House Call with Carol Hughes

Fighting plastic pollution can’t become the punch line to a social media joke

For decades we have learned how plastic is making its mark on the planet. Whether it’s microplastics from our clothing and consumer goods changing the waterways we depend on, or floating mats of garbage choking the oceans, these polymer products have become a problem that must be dealt with. When they were novel and new, there was less focus on long-term issues tied to plastic waste, but we now understand this pollution is a direct threat to our ecosystems, food chains and human health.

Despite our understanding and the simple fact that plastic pollution represents huge costs for our economy, environment and communities, Canada has fallen behind on reducing waste and phasing out single-use plastics. Without federal leadership, communities are filling the void by proposing bans to restrict single-use plastics for items like straws, bags and coffee cup lids.

New Democrats have brought plastic waste issues to Parliament with some success including the motion that lead to the ban on microbeads in consumer products like toothpaste. In this Parliament we pushed further, passing a motion demanding the government take actIon to reduce plastic pollution in our rivers, lakes and oceans. We even announced a plan to ban single-use plastics as part of a comprehensive Waste Reduction Strategy. That item caught the government’s eye and they followed up with an announcement of their own.

If the government had a strong record of turning announcements into action we would be well on our way to banning single use plastics, but their record doesn’t inspire that kind of confidence. To make matters worse, the prime minister bungled the media event that accompanied the announcement and social media filled up with his struggles to describe paper board packaging used to hold beverages (think milk cartons). The danger is that the social media jokes take away from the severity of the issue.

Meanwhile, the stakes grow higher and nowhere near enough has been done to address the problems associated with plastic pollution. New Democrats believe we can build on the success with microbeads and urged the government to take immediate action to declare single-use plastics, micro-plastics and micro-fibres as toxic under the Canadian Environmental Protection Act. This would be followed up with plastic packaging reduction targets for sectors distributing or selling fresh and prepared foods.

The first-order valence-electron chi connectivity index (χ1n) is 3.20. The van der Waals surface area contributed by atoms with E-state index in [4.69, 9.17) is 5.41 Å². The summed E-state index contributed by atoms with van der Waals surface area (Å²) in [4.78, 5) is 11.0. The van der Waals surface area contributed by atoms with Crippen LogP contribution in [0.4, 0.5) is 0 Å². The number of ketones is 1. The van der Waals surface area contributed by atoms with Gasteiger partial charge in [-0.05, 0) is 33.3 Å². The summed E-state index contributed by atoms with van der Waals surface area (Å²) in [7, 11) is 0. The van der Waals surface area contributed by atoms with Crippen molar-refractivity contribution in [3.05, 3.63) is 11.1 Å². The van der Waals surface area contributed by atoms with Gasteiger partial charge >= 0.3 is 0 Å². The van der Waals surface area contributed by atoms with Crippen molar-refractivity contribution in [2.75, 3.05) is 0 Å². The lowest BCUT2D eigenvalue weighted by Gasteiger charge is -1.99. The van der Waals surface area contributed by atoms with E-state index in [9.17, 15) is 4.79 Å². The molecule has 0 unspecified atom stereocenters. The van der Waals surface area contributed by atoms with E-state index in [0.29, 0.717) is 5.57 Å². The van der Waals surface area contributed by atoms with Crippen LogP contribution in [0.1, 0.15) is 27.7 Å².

Action like this will require the government work with provinces and territories, municipalities, and Indigenous governments to harmonize provincial recycling targets and ensure that single-use plastics currently in circulation are captured and recycled. Ultimately, we can reduce Canada’s waste in the future by working with all levels of government to require strong, enforceable Extended Producer Responsibility legislation that holds companies responsible for the entire life cycle of their plastics products and packaging, while reducing clean-up costs for our communities. If we get this right, polluters will pay, not consumers.

The key to making changes like this will be strong leadership and determined action. It will require consultations with persons living with disabilities to ensure that accessibility issues are addressed. This community was among the first to raise the importance of straws in this debate and will bring additional unique and important perspectives to the discussion. This also highlights the fact that plastic has many valuable uses. That said, there are demonstrable ways in which plastic is threatening our environment and it will be irresponsible to leave it to future generations to clean our mess.